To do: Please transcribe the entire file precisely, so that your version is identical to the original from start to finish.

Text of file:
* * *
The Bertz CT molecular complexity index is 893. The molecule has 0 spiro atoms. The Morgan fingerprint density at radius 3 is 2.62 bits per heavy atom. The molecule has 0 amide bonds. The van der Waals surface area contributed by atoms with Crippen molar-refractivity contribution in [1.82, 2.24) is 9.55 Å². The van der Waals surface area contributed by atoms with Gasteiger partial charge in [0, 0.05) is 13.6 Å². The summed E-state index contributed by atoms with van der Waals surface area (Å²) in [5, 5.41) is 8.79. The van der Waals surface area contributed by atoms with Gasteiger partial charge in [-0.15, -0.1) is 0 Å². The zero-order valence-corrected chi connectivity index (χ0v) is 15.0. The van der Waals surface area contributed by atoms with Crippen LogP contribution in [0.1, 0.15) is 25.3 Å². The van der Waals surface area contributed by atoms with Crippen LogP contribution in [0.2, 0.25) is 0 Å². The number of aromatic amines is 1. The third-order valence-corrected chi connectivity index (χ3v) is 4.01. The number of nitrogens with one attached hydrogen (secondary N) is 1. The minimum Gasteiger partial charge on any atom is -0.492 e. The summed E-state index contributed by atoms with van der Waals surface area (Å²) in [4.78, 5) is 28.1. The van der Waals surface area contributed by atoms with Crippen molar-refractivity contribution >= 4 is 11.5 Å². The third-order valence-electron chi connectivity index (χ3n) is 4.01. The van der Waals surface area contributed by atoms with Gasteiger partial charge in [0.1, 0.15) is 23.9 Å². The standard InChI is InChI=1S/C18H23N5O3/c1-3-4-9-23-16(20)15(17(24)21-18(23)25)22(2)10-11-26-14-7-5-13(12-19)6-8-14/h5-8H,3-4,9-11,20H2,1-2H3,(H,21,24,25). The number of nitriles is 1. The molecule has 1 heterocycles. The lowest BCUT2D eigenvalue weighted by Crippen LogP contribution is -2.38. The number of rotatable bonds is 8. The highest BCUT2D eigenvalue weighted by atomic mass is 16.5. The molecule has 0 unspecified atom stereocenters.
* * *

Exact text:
The Bertz CT molecular complexity index is 893. The molecule has 0 spiro atoms. The Morgan fingerprint density at radius 3 is 2.62 bits per heavy atom. The molecule has 0 amide bonds. The van der Waals surface area contributed by atoms with Crippen molar-refractivity contribution in [1.82, 2.24) is 9.55 Å². The van der Waals surface area contributed by atoms with Gasteiger partial charge in [0, 0.05) is 13.6 Å². The summed E-state index contributed by atoms with van der Waals surface area (Å²) in [5, 5.41) is 8.79. The van der Waals surface area contributed by atoms with Gasteiger partial charge in [-0.15, -0.1) is 0 Å². The zero-order valence-corrected chi connectivity index (χ0v) is 15.0. The van der Waals surface area contributed by atoms with Crippen LogP contribution in [0.1, 0.15) is 25.3 Å². The van der Waals surface area contributed by atoms with Crippen LogP contribution in [0.2, 0.25) is 0 Å². The number of aromatic amines is 1. The third-order valence-corrected chi connectivity index (χ3v) is 4.01. The number of nitrogens with one attached hydrogen (secondary N) is 1. The minimum Gasteiger partial charge on any atom is -0.492 e. The summed E-state index contributed by atoms with van der Waals surface area (Å²) in [4.78, 5) is 28.1. The van der Waals surface area contributed by atoms with Crippen molar-refractivity contribution >= 4 is 11.5 Å². The third-order valence-electron chi connectivity index (χ3n) is 4.01. The van der Waals surface area contributed by atoms with Gasteiger partial charge in [0.1, 0.15) is 23.9 Å². The standard InChI is InChI=1S/C18H23N5O3/c1-3-4-9-23-16(20)15(17(24)21-18(23)25)22(2)10-11-26-14-7-5-13(12-19)6-8-14/h5-8H,3-4,9-11,20H2,1-2H3,(H,21,24,25). The number of nitriles is 1. The molecule has 1 heterocycles. The lowest BCUT2D eigenvalue weighted by Crippen LogP contribution is -2.38. The number of rotatable bonds is 8. The highest BCUT2D eigenvalue weighted by atomic mass is 16.5. The molecule has 0 unspecified atom stereocenters.